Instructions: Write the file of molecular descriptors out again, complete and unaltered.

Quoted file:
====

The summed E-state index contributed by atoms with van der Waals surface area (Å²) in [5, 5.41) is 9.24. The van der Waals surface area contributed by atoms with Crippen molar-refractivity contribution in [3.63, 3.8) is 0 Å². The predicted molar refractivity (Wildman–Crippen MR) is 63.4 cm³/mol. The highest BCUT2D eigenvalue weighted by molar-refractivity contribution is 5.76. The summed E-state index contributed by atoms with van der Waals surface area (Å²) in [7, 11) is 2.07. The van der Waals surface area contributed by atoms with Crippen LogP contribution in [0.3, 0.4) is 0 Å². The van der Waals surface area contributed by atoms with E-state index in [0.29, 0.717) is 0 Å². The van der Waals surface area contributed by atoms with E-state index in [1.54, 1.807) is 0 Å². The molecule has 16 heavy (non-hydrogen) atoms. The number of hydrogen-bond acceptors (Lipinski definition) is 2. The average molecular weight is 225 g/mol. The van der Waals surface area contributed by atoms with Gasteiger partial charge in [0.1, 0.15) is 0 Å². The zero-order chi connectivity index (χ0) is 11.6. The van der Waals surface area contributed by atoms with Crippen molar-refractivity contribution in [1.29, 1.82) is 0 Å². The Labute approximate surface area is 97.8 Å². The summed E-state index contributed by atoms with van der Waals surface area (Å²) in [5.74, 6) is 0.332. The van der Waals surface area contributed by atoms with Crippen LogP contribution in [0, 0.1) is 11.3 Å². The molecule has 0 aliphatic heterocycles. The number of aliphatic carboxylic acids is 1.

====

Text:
The summed E-state index contributed by atoms with van der Waals surface area (Å²) in [5, 5.41) is 9.24. The van der Waals surface area contributed by atoms with Crippen molar-refractivity contribution in [3.63, 3.8) is 0 Å². The predicted molar refractivity (Wildman–Crippen MR) is 63.4 cm³/mol. The highest BCUT2D eigenvalue weighted by molar-refractivity contribution is 5.76. The summed E-state index contributed by atoms with van der Waals surface area (Å²) in [7, 11) is 2.07. The van der Waals surface area contributed by atoms with Crippen LogP contribution in [0.3, 0.4) is 0 Å². The van der Waals surface area contributed by atoms with E-state index in [0.29, 0.717) is 0 Å². The van der Waals surface area contributed by atoms with E-state index in [1.54, 1.807) is 0 Å². The molecule has 16 heavy (non-hydrogen) atoms. The number of hydrogen-bond acceptors (Lipinski definition) is 2. The average molecular weight is 225 g/mol. The van der Waals surface area contributed by atoms with Gasteiger partial charge in [0.1, 0.15) is 0 Å². The zero-order chi connectivity index (χ0) is 11.6. The van der Waals surface area contributed by atoms with Crippen molar-refractivity contribution in [1.29, 1.82) is 0 Å². The Labute approximate surface area is 97.8 Å². The summed E-state index contributed by atoms with van der Waals surface area (Å²) in [5.74, 6) is 0.332. The van der Waals surface area contributed by atoms with Crippen LogP contribution in [0, 0.1) is 11.3 Å². The molecule has 0 aliphatic heterocycles. The number of aliphatic carboxylic acids is 1.